Change and how people deal with it depends on two important things; the personalities of the people who are affected by a change and whether or not the change is for the better or not.
Personally, I don't like change unless the change makes things easier for me and I can adapt to it easily.
I am an adult with ADHD. I learn best by repetition meaning that once I learn a skill I can do a job very well by doing the same thing over and over again until it becomes second nature to me. The smallest change can throw me into an internal "meltdown" as I fear that I won't be able to do my job as well as I have been doing. Once I have had time to adapt to the change I do well but often that chance is not always offered.
This is not to say I don't enjoy challenges or that I dislike learning new things - it's just that if the change involves learning something new in a job I've been good at, my fear of failure outweighs the excitement of learning something new.
I believe that most people adapt very well to change as long as the change or changes don't affect them adversely. Most people are fortunate enough to have the ability to change courses easily and if the change is something that they have been looking for, it makes adapting that much easier.
There are situations however, where change makes what had been an easy and efficient way of doing a task more difficult for everyone and the outcry of "if it ain't broke don't fix it !" will be heard loud and clear.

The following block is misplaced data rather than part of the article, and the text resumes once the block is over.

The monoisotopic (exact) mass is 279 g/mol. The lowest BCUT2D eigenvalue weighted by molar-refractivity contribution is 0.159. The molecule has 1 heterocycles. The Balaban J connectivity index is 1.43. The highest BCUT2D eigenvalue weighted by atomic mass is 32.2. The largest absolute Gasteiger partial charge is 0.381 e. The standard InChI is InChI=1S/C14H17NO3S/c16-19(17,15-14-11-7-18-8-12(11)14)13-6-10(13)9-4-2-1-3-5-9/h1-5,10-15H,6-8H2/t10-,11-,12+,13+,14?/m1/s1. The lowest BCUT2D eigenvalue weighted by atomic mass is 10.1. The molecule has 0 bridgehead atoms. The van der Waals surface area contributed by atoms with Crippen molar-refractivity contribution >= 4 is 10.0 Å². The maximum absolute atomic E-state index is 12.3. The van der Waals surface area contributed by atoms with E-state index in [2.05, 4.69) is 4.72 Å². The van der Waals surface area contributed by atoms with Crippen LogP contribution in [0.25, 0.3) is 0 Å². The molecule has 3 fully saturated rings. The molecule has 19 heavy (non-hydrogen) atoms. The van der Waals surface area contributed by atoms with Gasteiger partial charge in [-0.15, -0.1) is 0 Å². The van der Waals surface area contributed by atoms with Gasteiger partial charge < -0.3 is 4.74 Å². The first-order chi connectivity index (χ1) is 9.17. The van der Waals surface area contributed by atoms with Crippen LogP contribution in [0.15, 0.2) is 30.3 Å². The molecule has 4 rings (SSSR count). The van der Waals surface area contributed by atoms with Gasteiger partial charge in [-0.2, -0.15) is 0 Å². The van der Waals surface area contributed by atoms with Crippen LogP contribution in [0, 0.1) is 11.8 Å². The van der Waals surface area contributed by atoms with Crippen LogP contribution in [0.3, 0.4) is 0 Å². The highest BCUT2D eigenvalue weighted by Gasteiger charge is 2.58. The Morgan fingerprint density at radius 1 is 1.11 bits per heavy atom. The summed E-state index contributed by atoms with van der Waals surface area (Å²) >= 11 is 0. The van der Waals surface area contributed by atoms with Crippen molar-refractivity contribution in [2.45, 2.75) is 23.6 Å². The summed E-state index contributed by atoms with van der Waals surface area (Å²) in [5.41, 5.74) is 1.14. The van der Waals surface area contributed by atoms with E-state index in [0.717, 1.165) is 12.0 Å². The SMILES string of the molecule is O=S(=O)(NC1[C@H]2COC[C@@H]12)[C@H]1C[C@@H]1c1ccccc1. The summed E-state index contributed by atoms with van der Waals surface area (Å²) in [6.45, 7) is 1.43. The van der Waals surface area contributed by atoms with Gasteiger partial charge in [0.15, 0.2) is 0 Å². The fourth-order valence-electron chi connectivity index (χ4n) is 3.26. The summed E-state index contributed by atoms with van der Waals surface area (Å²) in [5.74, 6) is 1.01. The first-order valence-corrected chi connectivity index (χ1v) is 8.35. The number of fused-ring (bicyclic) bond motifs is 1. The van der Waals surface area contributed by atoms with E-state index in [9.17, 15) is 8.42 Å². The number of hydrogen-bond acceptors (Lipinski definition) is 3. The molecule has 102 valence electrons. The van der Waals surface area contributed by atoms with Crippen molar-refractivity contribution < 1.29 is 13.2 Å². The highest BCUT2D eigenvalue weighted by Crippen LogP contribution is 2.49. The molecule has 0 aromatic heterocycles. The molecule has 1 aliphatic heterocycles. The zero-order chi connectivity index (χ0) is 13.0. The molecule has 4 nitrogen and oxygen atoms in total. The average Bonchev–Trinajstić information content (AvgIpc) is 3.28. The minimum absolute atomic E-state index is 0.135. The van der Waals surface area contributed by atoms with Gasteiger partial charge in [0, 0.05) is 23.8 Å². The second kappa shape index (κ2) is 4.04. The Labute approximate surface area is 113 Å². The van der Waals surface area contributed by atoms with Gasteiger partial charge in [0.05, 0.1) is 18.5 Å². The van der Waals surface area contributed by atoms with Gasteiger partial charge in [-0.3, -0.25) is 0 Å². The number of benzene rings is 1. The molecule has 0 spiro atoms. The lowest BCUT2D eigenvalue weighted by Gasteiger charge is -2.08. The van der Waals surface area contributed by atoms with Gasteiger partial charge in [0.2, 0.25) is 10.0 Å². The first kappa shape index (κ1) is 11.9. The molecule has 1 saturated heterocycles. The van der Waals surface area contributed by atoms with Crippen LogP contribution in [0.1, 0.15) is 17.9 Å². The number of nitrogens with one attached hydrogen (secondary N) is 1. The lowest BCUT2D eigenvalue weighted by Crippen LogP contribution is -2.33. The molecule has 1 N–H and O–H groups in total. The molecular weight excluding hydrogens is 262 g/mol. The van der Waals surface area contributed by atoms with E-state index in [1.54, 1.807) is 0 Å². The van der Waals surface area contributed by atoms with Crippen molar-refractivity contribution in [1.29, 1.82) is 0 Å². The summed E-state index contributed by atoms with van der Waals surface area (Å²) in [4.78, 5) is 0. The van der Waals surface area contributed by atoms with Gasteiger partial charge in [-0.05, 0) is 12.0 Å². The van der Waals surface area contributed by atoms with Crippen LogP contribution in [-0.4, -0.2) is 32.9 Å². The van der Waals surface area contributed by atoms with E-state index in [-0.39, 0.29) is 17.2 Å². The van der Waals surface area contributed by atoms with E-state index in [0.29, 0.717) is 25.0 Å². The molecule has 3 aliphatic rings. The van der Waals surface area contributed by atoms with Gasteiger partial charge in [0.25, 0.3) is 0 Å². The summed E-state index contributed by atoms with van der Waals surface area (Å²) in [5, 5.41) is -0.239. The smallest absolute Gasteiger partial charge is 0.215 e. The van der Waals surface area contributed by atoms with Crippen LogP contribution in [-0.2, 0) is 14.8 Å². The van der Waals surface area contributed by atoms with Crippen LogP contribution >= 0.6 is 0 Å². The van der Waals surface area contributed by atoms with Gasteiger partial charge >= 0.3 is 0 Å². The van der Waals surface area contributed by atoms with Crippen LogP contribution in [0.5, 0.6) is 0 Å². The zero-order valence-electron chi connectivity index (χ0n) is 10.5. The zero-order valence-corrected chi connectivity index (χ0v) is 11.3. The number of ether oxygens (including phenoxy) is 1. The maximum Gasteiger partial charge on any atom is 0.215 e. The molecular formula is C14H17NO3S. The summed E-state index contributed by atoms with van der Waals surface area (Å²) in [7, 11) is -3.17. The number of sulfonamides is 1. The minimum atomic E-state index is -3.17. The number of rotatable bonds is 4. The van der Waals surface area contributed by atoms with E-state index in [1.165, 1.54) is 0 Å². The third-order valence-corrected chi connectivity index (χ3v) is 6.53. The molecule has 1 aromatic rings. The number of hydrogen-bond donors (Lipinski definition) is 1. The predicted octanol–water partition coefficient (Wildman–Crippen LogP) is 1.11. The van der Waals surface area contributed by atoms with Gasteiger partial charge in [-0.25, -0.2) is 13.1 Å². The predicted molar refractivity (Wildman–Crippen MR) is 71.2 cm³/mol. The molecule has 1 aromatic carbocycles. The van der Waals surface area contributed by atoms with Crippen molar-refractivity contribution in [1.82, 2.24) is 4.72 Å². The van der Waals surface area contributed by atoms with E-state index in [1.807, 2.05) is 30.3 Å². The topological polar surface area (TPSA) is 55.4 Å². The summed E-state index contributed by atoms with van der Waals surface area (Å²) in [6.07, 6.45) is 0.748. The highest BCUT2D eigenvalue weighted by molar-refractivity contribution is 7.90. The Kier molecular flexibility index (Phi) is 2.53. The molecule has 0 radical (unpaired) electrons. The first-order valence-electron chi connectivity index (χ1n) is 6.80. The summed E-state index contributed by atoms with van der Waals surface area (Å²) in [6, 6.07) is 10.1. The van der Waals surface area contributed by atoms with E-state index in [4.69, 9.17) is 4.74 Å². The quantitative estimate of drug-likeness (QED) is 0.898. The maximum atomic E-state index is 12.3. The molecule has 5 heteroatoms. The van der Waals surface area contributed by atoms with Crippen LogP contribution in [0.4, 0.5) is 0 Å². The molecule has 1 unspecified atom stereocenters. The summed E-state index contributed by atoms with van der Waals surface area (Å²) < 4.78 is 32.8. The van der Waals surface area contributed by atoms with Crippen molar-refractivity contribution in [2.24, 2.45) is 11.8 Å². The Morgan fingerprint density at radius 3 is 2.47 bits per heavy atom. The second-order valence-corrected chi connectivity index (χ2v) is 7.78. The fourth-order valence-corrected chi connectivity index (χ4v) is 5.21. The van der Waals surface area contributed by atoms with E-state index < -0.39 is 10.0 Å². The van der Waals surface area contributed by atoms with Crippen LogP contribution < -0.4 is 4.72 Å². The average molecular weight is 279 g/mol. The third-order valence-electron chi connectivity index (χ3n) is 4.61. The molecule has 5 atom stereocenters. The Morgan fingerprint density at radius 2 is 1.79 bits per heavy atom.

This situation can be found happening in the health care field where on an almost daily basis, changes are made in the paperwork that we nurses deal with every day. For the most part, these ohanges make charting and filling out important documents pertaining to a patient's care and well being much more time consuming but no more effective than the old way it was done.
The frustration felt by many nurses because of these changes is a normal response to changes that do not expedite a task but only make it more difficult. Unfortunately, some nurses have left nursing because of negative changes and while this too is a normal response to constant frustration, it has affected health care for patients throughout the United States.
Change is good in most cases and change can occur more easily if those who will be affected by a change are notified ahead of time and they are encouraged to give feedback/opinions regarding the proposed change.
Open and honest dialogue will almost always produce a good response to change. Unfortunately, open and honest dialogue can be difficult to find in today's world and until this is corrected , change can be hard for many people to accept.